A Defrost in US-UN Relations on Iraq? ; Key UN Meeting Tuesday Will Help Define Outlines of Global Involvement in Rebuilding
Howard LaFranchi writer of The Christian Science Monitor, The Christian Science Monitor
The United States and the United Nations have been inching back toward each other since their falling out over the war in Iraq. Tuesday, a Security Council meeting set to take up postwar Iraq will test how quick - and how extensive - the making up will be.
In receiving their first report from Secretary-General Kofi Annan's special representative to Iraq, as well as a three-person delegation from the recently named Iraqi Governing Council, Security Council members are likely to give hints on several topics of keen interest to the US. One such topic is the openness of other countries to providing both personnel and financial assistance for Iraq's reconstruction.
Both the US and UN members have an interest in seeing Iraq's occupation and reconstruction broadened beyond the US and Britain. But obstacles are expected to arise where countries' interests are still diverging.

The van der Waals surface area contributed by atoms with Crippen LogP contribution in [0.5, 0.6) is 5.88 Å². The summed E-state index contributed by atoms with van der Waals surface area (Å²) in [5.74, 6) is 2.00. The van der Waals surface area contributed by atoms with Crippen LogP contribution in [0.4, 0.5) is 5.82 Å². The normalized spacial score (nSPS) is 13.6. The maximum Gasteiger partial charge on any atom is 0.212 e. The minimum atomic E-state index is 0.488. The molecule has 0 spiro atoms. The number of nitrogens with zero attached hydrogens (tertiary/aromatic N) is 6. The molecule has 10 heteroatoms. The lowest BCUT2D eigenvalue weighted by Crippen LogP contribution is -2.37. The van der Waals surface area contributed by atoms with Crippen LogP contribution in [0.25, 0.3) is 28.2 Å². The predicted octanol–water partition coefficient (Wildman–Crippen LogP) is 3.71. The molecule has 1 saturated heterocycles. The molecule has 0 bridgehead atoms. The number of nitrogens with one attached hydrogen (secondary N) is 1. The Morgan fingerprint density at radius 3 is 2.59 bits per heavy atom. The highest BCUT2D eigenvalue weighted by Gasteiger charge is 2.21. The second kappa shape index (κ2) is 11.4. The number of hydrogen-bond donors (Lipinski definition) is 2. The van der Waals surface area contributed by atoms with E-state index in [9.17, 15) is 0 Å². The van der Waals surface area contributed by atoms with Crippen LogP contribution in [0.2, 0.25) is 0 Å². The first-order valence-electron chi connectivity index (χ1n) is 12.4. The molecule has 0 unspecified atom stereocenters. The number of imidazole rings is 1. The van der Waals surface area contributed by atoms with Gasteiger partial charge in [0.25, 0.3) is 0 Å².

The US - paying about $1 billion a week for an occupation it thought would be less costly and require fewer soldiers - wants foreign troops to help out and their governments to foot some of the bill. But other countries want more of a UN mandate over any operations they would join - a prospect that leaves some Bush policymakers cold.
"The meeting is seen as a step towards getting beyond the disagreements over Iraq, and if the delegation is allowed, it will be the first time Iraqis speak to the Security Council since the war, and that could have tremendous impact," says a UN official close to Council operations. "But no one is saying that as a result, harmony will bloom and things will move quickly."
That was echoed by one US official in New York who says, "I doubt we'll be having any moves towards anything as formal as [a new UN resolution broadening the UN's mandate in Iraq] within the near future."
What could happen short of another resolution is Security Council endorsement of Iraq's new 25-member Governing Council as the framework for a future, post-occupation Iraqi government. The Governing Council was named by the occupying countries, but in a new report, Mr. Annan recommends Security Council recognition of the appointed body as a "representative partner" with which the international community can work.
Annan's endorsement in effect says the Governing Council is the "interim government" the UN body's last resolution on Iraq urged the occupying powers to create. This is Annan's way of suggesting to the Security Council that the US is being responsive to international interests in Iraq, some officials at the UN say, and that international cooperation on Iraq should increase. …